Enabling the disabled through acoustic ecology and environme | 17501
International Research Journals

Educational Research

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Enabling the disabled through acoustic ecology and environmental education by listening to the ecosystem of the turtle


Charikleia Minotou, Andreas Mniestris, John D. Pantis, Stefanos Paraskevopoulos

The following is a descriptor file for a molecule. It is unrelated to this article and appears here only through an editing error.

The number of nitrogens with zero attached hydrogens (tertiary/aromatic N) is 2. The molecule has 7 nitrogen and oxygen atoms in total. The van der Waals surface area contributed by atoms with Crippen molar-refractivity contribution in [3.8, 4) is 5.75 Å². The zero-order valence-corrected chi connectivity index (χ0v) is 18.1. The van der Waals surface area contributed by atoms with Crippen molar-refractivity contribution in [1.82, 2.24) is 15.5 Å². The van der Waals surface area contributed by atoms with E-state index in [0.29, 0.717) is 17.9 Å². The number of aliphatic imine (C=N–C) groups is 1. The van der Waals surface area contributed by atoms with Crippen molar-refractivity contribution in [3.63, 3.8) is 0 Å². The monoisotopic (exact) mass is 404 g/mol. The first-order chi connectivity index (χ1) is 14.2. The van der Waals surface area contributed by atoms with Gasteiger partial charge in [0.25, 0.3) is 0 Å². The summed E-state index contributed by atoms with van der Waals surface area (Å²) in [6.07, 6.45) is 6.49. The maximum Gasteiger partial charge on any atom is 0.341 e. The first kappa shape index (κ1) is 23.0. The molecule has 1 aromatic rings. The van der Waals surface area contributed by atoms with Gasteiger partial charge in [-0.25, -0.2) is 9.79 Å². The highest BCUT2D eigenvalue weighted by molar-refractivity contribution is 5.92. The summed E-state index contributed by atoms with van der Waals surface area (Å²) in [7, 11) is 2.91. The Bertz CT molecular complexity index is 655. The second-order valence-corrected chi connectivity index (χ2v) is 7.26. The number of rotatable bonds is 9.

Environmental education and awareness projects foster environmental-friendly attitudes and contribute to the protection of the environment through active participation. Special Environmental Education provides to groups of people with disabilities, opportunities for both education and active participation in environmental protection projects. The science and art of Acoustic Ecology may function as an especially useful educational tool or listening path which could assist students with disabilities to metaphorically cross the listening path of environmental education. The National Marine Park of Zakynthos (NMPZ) is officially recognized as a nesting beach of the sea turtle “Caretta caretta”. Appropriate environmental education material was created for special groups, and particularly for people with visual disabilities, hearing disabilities, as well as for people with mobility disabilities. The above mentioned protected area of the National Marine Park of Zakynthos was chosen as the location for the case study, because it appeared to be an ideal site for environmental education activities that could ‘embrace’ people with disabilities. An interdisciplinary approach was adopted for the development of the environmental education material for special groups, combining Acoustic Ecology with Conservation Education, which is education for ecosystem’s management and conservation. The current research drew on knowledge from these two fields. The educational material was created and successfully implemented, resulting in the participants’ increase of environmental awareness and the development of environmentally friendly attitudes, as demonstrated by the research results. The produced educational material included power point and oral presentations, audiovisual material, interactive activities based on observation, touching and listening, as well as a visualization model of the protected area.

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